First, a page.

Daily Logs and Other Ways of Documenting#
This might be the most common way of documenting in notebooks. Even teams that are so-so about attempting to write a notebook have a couple months worth of logs because overall they are not that hard to do.
Each team approaches it differently, but a standard approach is as follows.
Members of Team Present
Tasks & Pictures
More Information, if the Task Was Completed
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There are other methods such as weekly, pure goals, or other engineering based methods such as agile (if you pursue the latter you can use those hard won mentors you have gotten). Weekly or bi-weekly is the same as above, but the date becomes a range and you talk about what happened over that period of time. This is better for a team that has only a couple of people doing the logs because overall logs get more and more tedious.
Pure goals is simply as follows.
Goal and Goal Date
Was the Goal Completed in Time?
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Building Section and Documenting the Robot#
You have spent a bunch of time reading the rest of this manual to learn about the robot and how to build it. The building section is about how your robot fulfills the challenge, and what the driving factors were in building your robot.
Information about parts and materials, as well as pictures of every mechanism (plus captions) will help the judges piece together how the robot works mechanically. Explanations of the components will illustrate the thought processes behind the design.
Ample graphics (CAD screenshots/renders, pictures, etc.) will help judges understand how it works and why it is useful. However, make sure that each graphic has a caption or explanation. Do not expect judges to understand how your robot works through pictures only.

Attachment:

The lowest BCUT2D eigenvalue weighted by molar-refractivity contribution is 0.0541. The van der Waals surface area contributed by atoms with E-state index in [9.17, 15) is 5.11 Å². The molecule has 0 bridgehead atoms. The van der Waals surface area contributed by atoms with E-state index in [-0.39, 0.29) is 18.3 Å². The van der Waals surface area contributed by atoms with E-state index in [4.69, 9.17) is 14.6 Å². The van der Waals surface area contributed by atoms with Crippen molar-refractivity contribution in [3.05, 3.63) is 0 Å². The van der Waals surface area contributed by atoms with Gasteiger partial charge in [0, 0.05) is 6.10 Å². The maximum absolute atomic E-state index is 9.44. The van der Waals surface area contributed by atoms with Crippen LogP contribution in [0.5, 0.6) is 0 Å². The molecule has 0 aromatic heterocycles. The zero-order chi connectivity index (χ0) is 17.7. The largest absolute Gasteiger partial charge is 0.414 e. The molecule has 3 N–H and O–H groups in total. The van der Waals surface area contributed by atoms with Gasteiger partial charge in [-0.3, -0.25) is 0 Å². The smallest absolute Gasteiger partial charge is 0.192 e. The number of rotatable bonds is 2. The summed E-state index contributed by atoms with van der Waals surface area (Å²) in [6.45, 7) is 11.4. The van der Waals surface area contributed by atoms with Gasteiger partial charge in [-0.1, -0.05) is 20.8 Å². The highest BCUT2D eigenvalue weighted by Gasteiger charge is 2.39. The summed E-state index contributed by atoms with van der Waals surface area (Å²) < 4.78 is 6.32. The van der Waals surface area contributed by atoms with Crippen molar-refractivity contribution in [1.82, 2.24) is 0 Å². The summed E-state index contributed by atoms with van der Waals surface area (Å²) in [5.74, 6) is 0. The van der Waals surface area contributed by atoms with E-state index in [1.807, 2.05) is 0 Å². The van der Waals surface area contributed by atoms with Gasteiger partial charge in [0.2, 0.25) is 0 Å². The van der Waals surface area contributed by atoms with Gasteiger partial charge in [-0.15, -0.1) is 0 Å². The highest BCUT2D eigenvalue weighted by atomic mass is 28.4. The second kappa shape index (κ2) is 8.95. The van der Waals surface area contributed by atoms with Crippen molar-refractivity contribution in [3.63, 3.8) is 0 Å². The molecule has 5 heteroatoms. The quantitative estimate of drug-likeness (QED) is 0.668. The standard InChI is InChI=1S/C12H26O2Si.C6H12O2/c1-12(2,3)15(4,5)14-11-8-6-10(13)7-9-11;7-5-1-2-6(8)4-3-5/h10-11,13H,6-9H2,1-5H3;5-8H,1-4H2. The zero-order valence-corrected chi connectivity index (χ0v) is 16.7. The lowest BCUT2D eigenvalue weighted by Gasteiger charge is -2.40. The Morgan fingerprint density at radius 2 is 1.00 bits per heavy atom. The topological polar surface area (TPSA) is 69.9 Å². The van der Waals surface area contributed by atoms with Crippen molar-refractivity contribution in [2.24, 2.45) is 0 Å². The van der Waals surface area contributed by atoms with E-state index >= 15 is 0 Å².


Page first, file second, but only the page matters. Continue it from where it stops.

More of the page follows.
As with most documentation, using actual CAD screenshots or real world photos is generally better then high quality renders. While renders are interesting from a technological and aesthetic perspective, they usually take more time and effort and also don’t convey your engineering process as well. CAD screenshots tend to make the document more like an actual engineering process documentation and can look much more professional, even if they aren’t as aesthetically pleasing.
Additionally, use math in these explanations to target the Think award.
The second part is much more documentation and writing heavy, but in some ways it is easier. As you are building a robot, you will not get your final bot in the first attempt.
Think about telling a story of how your team progressed from brainstorm and idea conception to prototyping and final design. The judges love to follow a logical sequence of steps as it shows how the team thought through mistakes and improved upon successes.
Each time you iterate upon a part of your robot or move a step further in the engineering design process, document it. Important questions to ask while writing this section are below.
What prompted this change/why was this change made?
What was the change?
How was the modification enacted?
What were the results (good and bad)?
How can this design be further improved?
This also includes your first unrealized ideas that your team talked about right when the team came together after the season was released.